Reijo loves animals – and the animals love him
While exploring the forests and fields surrounding his childhood home in Finland, Reijo, as a small boy, was already observing and making friends with a large number of various animals. The very first pets he came home with, were a tamed crow and a
squirrel. Later on, followed by a rabbit with a broken leg that was in need of nursing.
Luckily, he grew up on a farm with plenty of opportunities to study animal behavior. Reijo built a running wheel for the squirrel, a pool for the ducks in the yard. The rabbits took care of the lawn mowing. A successful experiment was done to prove that a crow, indeed, is willing to brood chicken eggs. There were 30 rooster babies hatching on the day. Understandably, Reijo’s mother was not overjoyed with all these flying and furry friends, inside and outside the house. But his parents allowed it since Reijo was the one taking care of all of them.
Later, he got his first dog and there were many more to come.
In his youth, Jack London’s books inspired Reijo to find out more about life in the northern wilderness. Particularly, the Siberian Huskies caught his interest and fueled his imagination. Finally, in the 70’s he bought his first husky, a female called Tigaran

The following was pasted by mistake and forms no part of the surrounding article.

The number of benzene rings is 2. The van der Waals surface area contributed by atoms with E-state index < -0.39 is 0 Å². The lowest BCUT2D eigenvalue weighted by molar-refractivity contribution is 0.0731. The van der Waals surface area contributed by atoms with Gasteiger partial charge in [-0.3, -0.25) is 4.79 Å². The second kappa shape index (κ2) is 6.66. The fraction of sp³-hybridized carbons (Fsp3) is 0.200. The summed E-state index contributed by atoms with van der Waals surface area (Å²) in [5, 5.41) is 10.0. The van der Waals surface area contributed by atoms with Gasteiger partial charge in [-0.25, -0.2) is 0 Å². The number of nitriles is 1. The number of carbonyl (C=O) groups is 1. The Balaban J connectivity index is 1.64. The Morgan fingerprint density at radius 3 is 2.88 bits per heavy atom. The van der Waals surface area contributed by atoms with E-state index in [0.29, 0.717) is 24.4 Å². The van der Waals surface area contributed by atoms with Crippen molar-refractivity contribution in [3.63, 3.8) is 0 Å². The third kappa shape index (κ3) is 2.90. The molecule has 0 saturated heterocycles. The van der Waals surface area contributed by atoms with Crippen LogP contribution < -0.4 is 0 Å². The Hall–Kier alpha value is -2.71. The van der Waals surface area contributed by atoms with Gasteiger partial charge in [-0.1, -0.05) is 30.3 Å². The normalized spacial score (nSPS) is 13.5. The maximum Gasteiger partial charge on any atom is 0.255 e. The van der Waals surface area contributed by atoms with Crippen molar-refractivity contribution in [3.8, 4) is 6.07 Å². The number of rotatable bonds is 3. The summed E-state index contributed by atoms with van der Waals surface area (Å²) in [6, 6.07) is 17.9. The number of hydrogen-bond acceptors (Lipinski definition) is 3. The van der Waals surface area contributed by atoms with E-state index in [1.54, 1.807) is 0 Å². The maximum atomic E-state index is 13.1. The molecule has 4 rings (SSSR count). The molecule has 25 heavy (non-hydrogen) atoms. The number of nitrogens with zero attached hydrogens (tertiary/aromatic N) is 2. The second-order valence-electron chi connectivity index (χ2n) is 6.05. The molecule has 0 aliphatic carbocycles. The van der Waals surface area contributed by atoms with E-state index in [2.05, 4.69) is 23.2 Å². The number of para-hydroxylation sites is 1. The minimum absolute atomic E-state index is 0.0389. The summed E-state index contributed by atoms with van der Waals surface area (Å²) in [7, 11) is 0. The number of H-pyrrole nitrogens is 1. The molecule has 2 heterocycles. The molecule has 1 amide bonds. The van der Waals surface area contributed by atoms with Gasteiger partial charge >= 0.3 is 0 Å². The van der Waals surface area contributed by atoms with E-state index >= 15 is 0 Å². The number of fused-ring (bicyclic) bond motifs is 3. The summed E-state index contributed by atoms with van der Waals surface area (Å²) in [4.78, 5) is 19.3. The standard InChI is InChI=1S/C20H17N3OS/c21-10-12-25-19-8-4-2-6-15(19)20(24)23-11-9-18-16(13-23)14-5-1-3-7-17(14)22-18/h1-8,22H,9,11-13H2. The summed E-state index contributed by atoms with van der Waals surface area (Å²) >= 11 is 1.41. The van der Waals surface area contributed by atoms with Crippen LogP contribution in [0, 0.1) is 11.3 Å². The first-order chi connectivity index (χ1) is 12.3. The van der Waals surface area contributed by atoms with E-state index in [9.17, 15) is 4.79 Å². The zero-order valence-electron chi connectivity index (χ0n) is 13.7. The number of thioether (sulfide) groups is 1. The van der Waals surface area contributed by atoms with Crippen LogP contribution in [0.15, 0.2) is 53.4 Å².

Atsuko. A short while after that he was already racing in sled dog competitions within Scandinavia. In 1979, he toured North America and had the opportunity to meet Dr. Ronald Lombard, an eight-time World Champion in sled dog racing. Reijo brought one male dog with him to Finland, Igloos Pak’s Candy, which was one of Lombard’s lead dogs. From Norway, he found a female husky with 50% of the same bloodline, and another male dog from Finland. This was the beginning of Reijo’s own breeding
lineage: Polar Speed. It was also the beginning of his success in his sled dog racing career. With his new team, Reijo won the Nordic Championships three times in a row and became a well-known personality in the sled dog racing community. During the
following decades, he was taking part in various competitions in the Alps and in the Pyrenees mountains. Today, he still continues breeding purebred Siberian Huskies, and strongly believes in their ability to be the best sled dogs in the Nordics.
Animal training – following nature’s own methods
Animals inherit a basic set of behavior. However, most mammals learn from role models to be able to adapt to their surroundings and stay alive. This is very true, especially for herd animals like wolves. By simply observing various animals for decades, Reijo and his staff have been able to adapt this training method to all Levi Huskypark’s animals. They prefer using old and skilled animals to train the younger ones. The common practice in the field of animal training is to separate the babies from their parents at a very young age. However, this is not the preferred method in Levi Huskypark.